Simple Example: An ELK 8.5 (versioning and type) cluster of 10 nodes distributed across 10 critical platforms must be validated once, in only one node (purpose). All remaining nine nodes can be sampled around the same techniques and procedures used during that specific OpenJDK migration. Cluster configuration is defined at the “application” level, not the “OpenJDK” level. No need to verify cluster configuration of even network configuration (e.g., VIP, VMAC, IPSec, etc.) on the JVM level.

Another important factor is the OpenJDK risk matrix categorization. Some very specific migration cases will have to define compensation actions based on these common problems found during migration for old versions of the Java SE. Most servers/desktops migrations will not need to have these compensation actions, but their main purpose is to mitigate and guarantee that all transitions between Oracle JDK and OpenJDK are as seamless as possible.

The best way to mitigate these OpenJDK risks is to use an OpenJDK risk assessment matrix (details below). But if that option is not available, you could use other techniques to assess the application usage and features, including: 

  • JDK version analysis. (e.g., JDK11+ doesn’t support Java Web Start or Applets, no risk here)
  • Java package introspection. (e.g., analyzing JAR/WAR/EAR files for library dependencies including XML configuration, spring property files, YAML files, and others). Example use case: If an application has a JNLP config file defined as part of its WAR package, it has support for Java Web Start, meaning all desktops being served by this application should be migrated with ITW configured.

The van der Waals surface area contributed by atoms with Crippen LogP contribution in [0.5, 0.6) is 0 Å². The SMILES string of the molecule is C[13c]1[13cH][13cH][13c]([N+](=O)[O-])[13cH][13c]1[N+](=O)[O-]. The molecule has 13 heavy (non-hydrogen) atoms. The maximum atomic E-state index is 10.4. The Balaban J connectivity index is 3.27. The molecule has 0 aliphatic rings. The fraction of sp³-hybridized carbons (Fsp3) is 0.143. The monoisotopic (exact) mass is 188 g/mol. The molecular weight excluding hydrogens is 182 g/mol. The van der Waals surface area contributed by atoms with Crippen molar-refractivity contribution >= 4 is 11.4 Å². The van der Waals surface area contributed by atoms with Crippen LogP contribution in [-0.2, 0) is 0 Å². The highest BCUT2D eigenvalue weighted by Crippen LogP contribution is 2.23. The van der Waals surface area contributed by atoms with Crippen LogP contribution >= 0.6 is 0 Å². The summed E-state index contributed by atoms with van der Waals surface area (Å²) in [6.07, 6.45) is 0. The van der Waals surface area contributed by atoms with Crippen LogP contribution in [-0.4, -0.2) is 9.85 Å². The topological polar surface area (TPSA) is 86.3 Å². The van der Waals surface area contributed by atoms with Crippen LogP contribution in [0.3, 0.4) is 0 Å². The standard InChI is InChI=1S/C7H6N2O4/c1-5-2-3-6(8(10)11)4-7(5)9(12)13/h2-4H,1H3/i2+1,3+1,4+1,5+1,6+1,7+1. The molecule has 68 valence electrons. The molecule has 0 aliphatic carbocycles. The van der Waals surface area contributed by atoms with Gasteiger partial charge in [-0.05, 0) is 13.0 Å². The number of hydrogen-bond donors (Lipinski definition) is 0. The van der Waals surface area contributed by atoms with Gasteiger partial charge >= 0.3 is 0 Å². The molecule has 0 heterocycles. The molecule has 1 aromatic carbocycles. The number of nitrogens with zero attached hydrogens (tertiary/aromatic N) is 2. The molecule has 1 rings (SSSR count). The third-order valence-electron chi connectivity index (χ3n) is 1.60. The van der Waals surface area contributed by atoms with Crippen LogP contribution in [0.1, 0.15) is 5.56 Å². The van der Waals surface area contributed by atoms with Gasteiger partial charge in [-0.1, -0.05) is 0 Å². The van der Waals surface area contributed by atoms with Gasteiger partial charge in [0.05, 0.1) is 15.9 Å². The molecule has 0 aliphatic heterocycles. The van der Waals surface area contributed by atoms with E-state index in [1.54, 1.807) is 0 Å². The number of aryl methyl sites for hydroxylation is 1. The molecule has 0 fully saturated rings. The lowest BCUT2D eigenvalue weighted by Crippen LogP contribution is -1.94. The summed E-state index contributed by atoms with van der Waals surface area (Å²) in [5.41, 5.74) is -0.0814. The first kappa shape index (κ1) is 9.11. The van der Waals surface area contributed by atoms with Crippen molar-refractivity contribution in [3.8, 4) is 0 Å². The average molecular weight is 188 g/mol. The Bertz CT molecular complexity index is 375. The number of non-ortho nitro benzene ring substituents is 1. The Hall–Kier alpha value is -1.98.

• Application name and version. By knowing the OOTB product name and version, it’s possible to infer the library dependencies and plan ahead possible workarounds. Example: Solr 8 only uses the standard Java runtime API, meaning no need for any additional step (compensation action) to migrate to OpenJDK (Seamless bucket classification). Also, clever techniques, including application listing in production, can be easily extracted by the inventory tool, by introspecting all live Java processes running on servers. 
  • Power user (selected users) interviews. For desktops, identifying key applications users would help sampling the Java products and features used on these environments. 
  • Application documentation. Information coming for internal documentation repositories can be helpful to identify specific Java application usages and features, e.g., Javadoc, user manual, etc. 
  • Internal application repositories. Analyzing organization-wide artifact repositories like Nexus or SonarQube could help identify application-specific needs and dependencies (e.g., Maven pom files). 

When information may not be sufficient to identify these risks, meaning they could not be mitigated directly because of missing information, you can take preemptive actions prior to the migration, e.g., Monotype fonts installation on the server side. The decision for those actions are mainly based on the sampling of Java applications and their server configurations.

The Migration method

Classification starts with an Application Teams Workshop.

During inventory classification it’s very important to identify the custodians of every server/desktop environment identified in your Java estate. Associating environments to their right owners (i.e., application owners) will help you quickly identify your migration stakeholders.